. Offshore suppliers Burin Sea, Trinity Sea, Siem Hanne and Atlantic Condor are all tied on at pier 9c.
. Algoma Dartmouth moved to pier 9.
. IT Intrepid remains at pier 9A,
. Tug Atlantic Fir moved to pier 6 at Halifax Shipyard alongside the barge Atlantic Sealion
. The pilot boats Nova Pilot and Scotia Pilot moved to the inner face of Jetty November Lima in Dartmouth.[see below]
. Metro Transit cancelled all ferry and bus service.
. The Bridge Commission closed the A. Murray MacKay bridge for a time, then partially opened but kept it closed to high sided vehicles.
. Tugs Atlantic Oak and Atlantic Willow are tied on the inside of the IEL dock.
. Irving Oil tanker Acadian sailed at 0800 hrs - the last ship to arrive or sail for the time being.
. Nolhanava remains nestled inside pier 36.

The cargo ship Thorco Logos (a light ship, with only cable racks in its hold) opted to leave its anchorage position in Bedford Basin and head out to sea  late last night.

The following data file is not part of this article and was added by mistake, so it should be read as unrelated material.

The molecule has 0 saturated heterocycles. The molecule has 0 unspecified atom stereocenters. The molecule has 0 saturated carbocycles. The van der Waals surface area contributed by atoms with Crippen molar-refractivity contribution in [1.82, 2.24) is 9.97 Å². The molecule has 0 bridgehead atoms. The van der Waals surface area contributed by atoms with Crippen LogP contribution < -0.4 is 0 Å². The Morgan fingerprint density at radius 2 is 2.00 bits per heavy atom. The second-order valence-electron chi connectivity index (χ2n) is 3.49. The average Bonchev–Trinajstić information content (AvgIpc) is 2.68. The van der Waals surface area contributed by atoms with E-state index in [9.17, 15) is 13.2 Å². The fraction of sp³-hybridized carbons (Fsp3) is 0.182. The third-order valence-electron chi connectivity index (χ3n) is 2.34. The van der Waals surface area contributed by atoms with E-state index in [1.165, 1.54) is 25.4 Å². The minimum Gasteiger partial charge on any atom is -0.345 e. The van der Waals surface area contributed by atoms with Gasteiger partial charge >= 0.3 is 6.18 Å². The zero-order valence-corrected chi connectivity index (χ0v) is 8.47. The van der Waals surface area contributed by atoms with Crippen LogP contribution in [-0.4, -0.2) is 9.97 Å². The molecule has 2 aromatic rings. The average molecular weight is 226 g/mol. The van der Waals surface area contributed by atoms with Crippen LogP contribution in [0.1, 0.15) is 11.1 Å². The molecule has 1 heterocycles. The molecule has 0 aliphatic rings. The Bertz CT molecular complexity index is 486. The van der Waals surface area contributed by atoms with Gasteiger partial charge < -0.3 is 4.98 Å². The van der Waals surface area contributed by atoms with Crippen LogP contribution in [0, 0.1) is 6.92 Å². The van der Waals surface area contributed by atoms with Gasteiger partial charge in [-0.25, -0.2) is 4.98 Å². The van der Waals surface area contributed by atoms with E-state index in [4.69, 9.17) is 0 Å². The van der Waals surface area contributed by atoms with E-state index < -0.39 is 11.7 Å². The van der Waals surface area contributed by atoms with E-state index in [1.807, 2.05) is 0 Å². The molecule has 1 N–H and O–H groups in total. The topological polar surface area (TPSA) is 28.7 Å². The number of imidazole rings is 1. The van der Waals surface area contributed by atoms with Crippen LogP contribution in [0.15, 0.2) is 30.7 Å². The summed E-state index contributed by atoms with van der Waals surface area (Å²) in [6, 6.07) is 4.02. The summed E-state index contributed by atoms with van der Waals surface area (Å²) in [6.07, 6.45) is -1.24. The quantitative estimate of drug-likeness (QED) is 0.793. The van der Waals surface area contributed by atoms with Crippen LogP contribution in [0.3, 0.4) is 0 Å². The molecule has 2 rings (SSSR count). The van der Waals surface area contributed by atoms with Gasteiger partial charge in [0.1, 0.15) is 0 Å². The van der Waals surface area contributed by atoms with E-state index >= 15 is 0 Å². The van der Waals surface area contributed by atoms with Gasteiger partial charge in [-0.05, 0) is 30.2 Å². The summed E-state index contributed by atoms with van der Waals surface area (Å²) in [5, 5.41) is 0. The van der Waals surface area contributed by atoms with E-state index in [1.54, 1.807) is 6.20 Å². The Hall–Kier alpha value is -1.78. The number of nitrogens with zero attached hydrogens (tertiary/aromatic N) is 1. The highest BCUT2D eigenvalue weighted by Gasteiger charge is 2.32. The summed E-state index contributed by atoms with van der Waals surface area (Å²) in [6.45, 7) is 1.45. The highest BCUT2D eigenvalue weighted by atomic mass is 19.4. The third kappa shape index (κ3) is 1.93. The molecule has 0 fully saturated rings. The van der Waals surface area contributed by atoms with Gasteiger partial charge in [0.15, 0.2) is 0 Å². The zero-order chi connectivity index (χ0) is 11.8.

In St. Margaret's Bay, just to the south of Halifax the heavy lift ship Symphony Star anchored off Mill Cove. It arrived at the pilot station last night and went directly to the Bay. It has cargo for pier 27-28.
Also nearby is Bomar Rebecca. The Tropical Shipping container ship sailed from Halifax last night.

In the Bay of Fundy, the container ship Zim Constanza bound from Halifax for New York is hove to or slow steaming. It left Halifax late last night. (Numerous other ships are also in the mouth of the Bay, bound for Saint John).

. Two arrivals scheduled for today, Budapest Bridge and Atlantic Sky, have been held off, with no definite arrival time scheduled yet. Arrival times will depend on conditions being suitable for the safe boarding of pilots. This will be a test for Halifax's "new" pilot boats that are much lighter and have lower freeboard than the previous boats. There is some suggestion already that they may not be as capable as their predecessors.

Winds are predicted to build up again overnight tonight and remain high until mid-day tomorrow. Temperatures will also drop from the relatively balmy +5c of today to -9C.

Part 2 to follow tomorrow: